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Swiss Champion Markus Zberg (Foto by
Swiss Champion Markus Zberg (Foto by

Markus Zberg stays near front, top 10 hopes still alive

2. February 2009

Al Khor Corniche, Qatar

For BMC, the Tour of Qatar’s Stage 2 unfolded in a somewhat more satisfying fashion.  BMC neo-pro Chad Beyer managed to insert himself into the main break of the day while closer to the finish, team leader Markus Zberg rode with the second group, keeping the team’s hopes for a high GC placing alive. 

As had been predicted, the brutal north winds ripped up the peloton and by the finish line, only 14 riders remained in the first group.  Cervelo Test Team’s Roger Hammond attacked the group which contained defending champion Tom Boonen.  The Briton pre-empted the bunch gallop and won the stage by 1 second.

First race, first break

“The weather and winds lived up to the forecast, so we were lucky that when the first break went after about only 3 kilometers, we had Chad Beyer in it,” John Lelangue reported.  “There was no reaction from the peloton so the break of three riders gain upwards of 14 minutes at one point, but once the course turned and the three were riding into a head wind, they naturally started to lose their advantage.”  Due to the force and direction of the winds, the peloton split into five different echelons.  “We had Markus Zberg in the first echelon while Martin Kohler and Florian Stalder were in the second,” Lelangue said.  Feeling as though the team was well placed for the finish, one final split reduced the size of the front group to just 14, putting Zberg in the second grouping.  “With about 45 km to go the final winning group separated itself, and though Boonen made the split, riders like Cavendish didn’t,” Lelangue said.  This group hung off the front with about a 40 second advantage for the majority of the rest of the race, though by the finish line, they had stretched that out to around 2 minutes. 

Zberg alert, still well placed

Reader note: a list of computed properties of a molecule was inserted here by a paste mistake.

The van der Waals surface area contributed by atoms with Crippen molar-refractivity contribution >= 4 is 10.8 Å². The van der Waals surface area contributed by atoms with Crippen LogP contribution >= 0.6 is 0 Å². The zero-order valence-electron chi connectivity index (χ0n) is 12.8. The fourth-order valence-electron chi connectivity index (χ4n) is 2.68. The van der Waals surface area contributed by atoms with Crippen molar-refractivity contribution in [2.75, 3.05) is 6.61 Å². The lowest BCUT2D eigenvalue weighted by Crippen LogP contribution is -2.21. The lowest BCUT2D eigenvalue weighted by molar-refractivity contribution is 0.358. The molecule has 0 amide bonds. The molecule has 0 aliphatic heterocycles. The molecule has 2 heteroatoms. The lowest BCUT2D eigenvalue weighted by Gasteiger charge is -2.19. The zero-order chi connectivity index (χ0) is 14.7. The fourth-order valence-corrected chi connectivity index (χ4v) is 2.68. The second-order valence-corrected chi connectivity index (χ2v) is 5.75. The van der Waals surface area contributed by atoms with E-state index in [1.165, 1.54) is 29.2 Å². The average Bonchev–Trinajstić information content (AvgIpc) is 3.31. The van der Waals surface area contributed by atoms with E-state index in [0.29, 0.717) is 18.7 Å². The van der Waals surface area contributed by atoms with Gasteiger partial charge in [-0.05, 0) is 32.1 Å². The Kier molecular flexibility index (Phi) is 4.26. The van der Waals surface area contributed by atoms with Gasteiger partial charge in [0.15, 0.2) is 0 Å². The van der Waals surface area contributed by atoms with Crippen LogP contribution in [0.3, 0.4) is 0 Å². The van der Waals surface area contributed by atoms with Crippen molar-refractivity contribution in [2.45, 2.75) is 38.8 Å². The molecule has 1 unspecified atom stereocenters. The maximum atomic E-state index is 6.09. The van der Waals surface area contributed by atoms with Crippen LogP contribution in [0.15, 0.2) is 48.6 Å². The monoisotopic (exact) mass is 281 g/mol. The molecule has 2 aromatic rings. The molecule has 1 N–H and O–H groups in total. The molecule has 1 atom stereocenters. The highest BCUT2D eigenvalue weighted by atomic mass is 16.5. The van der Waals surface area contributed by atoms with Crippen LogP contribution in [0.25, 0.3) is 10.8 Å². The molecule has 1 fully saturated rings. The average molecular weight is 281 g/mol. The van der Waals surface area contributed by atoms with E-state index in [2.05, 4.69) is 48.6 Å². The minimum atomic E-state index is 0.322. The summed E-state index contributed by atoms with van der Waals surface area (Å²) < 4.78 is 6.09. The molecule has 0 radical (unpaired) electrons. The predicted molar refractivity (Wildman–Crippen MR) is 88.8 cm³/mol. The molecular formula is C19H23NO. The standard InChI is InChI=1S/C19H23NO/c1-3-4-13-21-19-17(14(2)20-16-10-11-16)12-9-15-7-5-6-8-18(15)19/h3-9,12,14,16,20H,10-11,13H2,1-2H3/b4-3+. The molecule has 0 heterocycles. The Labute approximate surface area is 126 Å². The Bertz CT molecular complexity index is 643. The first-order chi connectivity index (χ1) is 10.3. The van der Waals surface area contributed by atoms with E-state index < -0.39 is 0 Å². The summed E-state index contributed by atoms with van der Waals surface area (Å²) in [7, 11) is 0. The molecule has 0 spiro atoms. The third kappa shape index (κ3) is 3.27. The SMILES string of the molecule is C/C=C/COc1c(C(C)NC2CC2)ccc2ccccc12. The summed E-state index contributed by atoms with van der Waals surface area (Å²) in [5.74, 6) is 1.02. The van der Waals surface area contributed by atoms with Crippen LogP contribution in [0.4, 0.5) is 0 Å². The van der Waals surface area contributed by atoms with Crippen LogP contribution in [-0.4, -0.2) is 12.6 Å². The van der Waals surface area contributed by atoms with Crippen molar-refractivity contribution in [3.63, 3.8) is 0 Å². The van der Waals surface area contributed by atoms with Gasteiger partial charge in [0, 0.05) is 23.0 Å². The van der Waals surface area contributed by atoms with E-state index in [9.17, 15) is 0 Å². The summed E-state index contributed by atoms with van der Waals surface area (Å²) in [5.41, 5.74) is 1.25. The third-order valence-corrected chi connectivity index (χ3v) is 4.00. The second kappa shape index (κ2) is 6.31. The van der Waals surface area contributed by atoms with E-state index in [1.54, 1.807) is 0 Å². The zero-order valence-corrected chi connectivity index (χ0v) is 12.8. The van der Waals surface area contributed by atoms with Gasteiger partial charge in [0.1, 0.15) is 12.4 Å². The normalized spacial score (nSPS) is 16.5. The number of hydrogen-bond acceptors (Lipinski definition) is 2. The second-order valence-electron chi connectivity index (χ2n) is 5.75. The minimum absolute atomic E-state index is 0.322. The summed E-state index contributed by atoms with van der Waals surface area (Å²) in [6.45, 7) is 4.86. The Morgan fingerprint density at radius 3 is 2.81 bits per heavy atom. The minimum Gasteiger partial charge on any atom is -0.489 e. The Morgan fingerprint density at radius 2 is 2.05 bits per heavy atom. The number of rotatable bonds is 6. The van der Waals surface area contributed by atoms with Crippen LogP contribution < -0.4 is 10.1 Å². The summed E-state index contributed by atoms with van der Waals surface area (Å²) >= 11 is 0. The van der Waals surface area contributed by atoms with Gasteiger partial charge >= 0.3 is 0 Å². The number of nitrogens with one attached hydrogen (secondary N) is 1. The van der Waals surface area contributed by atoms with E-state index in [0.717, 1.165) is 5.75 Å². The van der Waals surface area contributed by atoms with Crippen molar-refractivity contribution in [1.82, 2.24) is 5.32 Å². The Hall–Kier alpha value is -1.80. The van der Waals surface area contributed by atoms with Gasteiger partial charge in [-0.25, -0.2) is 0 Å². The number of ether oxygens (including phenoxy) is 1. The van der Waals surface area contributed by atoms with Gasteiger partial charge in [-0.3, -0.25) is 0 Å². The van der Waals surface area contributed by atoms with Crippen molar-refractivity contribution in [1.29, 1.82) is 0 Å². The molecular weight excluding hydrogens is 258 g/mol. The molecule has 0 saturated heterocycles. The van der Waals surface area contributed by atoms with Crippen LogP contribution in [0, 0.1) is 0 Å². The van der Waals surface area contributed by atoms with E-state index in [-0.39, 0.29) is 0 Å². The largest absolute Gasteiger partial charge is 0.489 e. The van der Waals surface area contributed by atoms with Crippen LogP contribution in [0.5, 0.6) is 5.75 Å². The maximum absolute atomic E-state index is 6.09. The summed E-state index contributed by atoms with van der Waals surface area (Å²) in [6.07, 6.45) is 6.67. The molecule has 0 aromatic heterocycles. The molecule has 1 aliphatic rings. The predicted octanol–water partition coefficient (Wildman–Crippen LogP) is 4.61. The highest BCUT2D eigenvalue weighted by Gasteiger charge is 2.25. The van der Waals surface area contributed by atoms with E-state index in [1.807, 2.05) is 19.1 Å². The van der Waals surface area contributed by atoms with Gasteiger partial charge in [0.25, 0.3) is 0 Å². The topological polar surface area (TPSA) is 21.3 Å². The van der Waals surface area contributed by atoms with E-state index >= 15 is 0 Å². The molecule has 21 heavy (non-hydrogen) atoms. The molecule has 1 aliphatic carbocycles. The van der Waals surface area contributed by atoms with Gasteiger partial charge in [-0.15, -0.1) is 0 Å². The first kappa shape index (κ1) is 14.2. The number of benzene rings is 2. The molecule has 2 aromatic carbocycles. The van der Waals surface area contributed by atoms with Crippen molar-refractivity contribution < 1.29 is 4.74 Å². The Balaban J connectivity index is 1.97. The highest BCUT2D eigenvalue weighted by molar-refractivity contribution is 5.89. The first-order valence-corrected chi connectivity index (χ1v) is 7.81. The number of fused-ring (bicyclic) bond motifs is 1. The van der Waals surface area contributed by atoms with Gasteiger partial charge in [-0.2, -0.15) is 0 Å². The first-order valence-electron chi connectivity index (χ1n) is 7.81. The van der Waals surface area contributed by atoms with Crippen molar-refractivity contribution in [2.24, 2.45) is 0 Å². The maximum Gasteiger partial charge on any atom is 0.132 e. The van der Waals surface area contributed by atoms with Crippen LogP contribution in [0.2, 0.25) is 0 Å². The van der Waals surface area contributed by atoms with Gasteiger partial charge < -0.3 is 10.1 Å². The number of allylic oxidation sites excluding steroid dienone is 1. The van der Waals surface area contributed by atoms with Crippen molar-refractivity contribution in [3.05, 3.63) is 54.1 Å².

Having been pipped at the line in the second group’s sprint, Zberg still managed to finish top 20 on the stage with just a 2 minute deficit.  “Today was a tricky stage, as we knew it would be,” Lelangue explained.  “But we are very pleased to see Markus riding so well; he missed the lead group by just two or three places.”  With another tricky day expected for stage 3, there is every possibility that Zberg can move up in his overall classification.  “Yes, anything can still happen for Markus, but we will be focusing on getting our sprinters to the head of the final sprints, and the classification will follow from there,” Lelangue said.  Echelon riding is the name of the game in races like Qatar, though to practice riding echelons is something that can really only be done in race situations.  “To see the young guys like Chad do so well today is a real pleasure, and the skill set will come with each race that they are put into situations like this,” Lelangue said.  “Without a closed road, you can’t really recreate the echelon effect in camp, but as we race more in these conditions, the young guys get more of a taste for the style of racing.”   For today, Lelangue is happy to see the team leader racing well and still in with a shouting chance.  “A lot will happen tomorrow and in the next stages, so we will always have the same goal of finishing well and placing our sprinters in the 1st group,” Lelangue concluded.